David McEwan was very handsome, erect, with a dangerous look about him. A hard-drinking man, quite terrifying. He was a great stickler for all the spit and polish of traditional army life, and at the same time he adored me as I grew older. But my earliest recollections are of weekday idylls with my mother interrupted at weekends by the loud appearance of my father, when our tiny prefabricated bungalow would fill with his cigarette smoke. He didn’t have much talent for communicating with small children. He was a man who liked the pub and the sergeants’ mess. Both my mother and I were rather frightened of him. She grew up in a small village near Aldershot and left school at fourteen to go into service as a chambermaid. Later she worked in a department store. But for most of her life she was a housewife, with her generation’s fierce pride in the orderliness and gleam of the family home.

INTERVIEWER

There’s a scene in The Child in Time where the mother is weeping. We don’t know quite why—all we get is the vague sense that there’s something wrong.

McEWAN

My father’s drinking was sometimes a problem. And a great deal went unspoken. He was not particularly acute or articulate about the emotions. But he was very affectionate towards me. When I passed exams he was very proud—I was the first one in the family to get any tertiary education.

INTERVIEWER

What were you like as a kid?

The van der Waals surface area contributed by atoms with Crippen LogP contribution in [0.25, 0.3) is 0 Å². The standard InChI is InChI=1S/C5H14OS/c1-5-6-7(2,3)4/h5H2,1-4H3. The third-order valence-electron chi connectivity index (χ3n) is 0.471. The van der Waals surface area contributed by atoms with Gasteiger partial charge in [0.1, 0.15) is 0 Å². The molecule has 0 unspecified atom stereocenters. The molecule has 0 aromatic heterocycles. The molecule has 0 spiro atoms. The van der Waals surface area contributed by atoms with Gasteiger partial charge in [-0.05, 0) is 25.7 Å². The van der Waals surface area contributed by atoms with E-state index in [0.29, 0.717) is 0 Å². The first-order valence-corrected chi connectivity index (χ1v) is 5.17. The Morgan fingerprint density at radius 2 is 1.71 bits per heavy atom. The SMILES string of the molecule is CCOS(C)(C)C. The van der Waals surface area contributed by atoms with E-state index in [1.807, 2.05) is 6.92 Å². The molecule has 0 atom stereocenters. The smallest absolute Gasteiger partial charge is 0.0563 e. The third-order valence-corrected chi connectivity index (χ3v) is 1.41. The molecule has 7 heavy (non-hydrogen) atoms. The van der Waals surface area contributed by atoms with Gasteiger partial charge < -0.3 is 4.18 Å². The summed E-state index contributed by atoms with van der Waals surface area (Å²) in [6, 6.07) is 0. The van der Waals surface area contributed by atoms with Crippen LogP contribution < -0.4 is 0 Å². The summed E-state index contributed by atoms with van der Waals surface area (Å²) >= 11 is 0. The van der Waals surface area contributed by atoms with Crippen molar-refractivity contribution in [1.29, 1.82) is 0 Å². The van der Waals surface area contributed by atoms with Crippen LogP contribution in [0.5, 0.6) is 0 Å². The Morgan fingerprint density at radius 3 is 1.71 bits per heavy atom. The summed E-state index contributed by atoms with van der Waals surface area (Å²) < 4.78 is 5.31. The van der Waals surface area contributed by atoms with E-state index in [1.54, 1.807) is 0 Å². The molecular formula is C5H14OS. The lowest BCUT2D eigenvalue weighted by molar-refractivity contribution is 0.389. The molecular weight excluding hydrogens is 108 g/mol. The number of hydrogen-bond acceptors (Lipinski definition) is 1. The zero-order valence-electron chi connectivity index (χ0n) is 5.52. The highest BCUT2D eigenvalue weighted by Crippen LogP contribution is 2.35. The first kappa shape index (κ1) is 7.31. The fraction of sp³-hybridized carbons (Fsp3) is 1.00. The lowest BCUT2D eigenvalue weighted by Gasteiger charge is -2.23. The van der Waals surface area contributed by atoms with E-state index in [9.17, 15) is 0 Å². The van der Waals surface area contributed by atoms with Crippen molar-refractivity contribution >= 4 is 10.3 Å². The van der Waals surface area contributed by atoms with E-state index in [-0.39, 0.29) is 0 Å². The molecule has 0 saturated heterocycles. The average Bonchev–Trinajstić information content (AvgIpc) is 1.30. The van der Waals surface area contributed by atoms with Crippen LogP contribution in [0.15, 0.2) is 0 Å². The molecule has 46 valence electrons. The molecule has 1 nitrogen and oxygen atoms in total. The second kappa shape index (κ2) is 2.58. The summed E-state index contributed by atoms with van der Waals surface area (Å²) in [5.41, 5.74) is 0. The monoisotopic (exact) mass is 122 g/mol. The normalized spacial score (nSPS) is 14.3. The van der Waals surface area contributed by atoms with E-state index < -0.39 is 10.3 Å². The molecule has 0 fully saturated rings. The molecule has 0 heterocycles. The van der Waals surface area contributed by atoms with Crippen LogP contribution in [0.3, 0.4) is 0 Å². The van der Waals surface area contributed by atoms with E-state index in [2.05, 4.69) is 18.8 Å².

McEWAN

Quiet, pale, dreamy, very attached to my mother, shy, average in class. There’s something of myself in Peter of The Daydreamer. I was an intimate sort of child who never spoke up in groups. I preferred close friends.

INTERVIEWER

Were you a reader from an early age?

McEWAN

My parents were keen for me to have the education they themselves never had. They weren’t able to guide me towards particular books, but they encouraged me to read, which I did, randomly and compulsively. At boarding school in my early teens I had more direction. When I was thirteen I was reading Iris Murdoch, John Masters, Nicholas Monsarrat, John Steinbeck. L. P. Hartley’s The Go-Between made a huge impression on me. I was also reading popular science—Asimov on the blood, Penguin Specials on the brain, and so on. I thought seriously about studying science. When I was sixteen I came under the influence of a very effective English teacher, Neil Clayton, who encouraged wide reading and had the knack of making writers like Herbert, Swift, and Coleridge seem like living presences. I thought of Eliot’s The Wasteland as a highly accessible rhythmic Jazz Age poem. Clayton was something of a Leavisite. I began to think of literature as a kind of priesthood that I would one day enter.

I went to the University of Sussex, one of the new universities. It had a lively, radical sense of what an educated person should be. You were encouraged to read across subjects, in an historical context. Reading Kafka and Freud in my final year made a big impression on me.

INTERVIEWER

What were you in university for? What did you see yourself becoming?

McEWAN

I’d abandoned the priesthood idea after the first year. I simply thought I was getting an education. But I was beginning to feel excited about writing. As is often the case, my wish to be a writer preceded any clear notion of subject matter. After graduation I found out about a new course at the University of East Anglia, which would allow me to write fiction along with the academic work. I phoned the university and amazingly got straight through to Malcolm Bradbury. He said, Oh, the fiction part has been dropped because nobody has applied. This was the first year of the program. And I said, Well, what if I apply? He said, Come up and talk to us and we’ll see.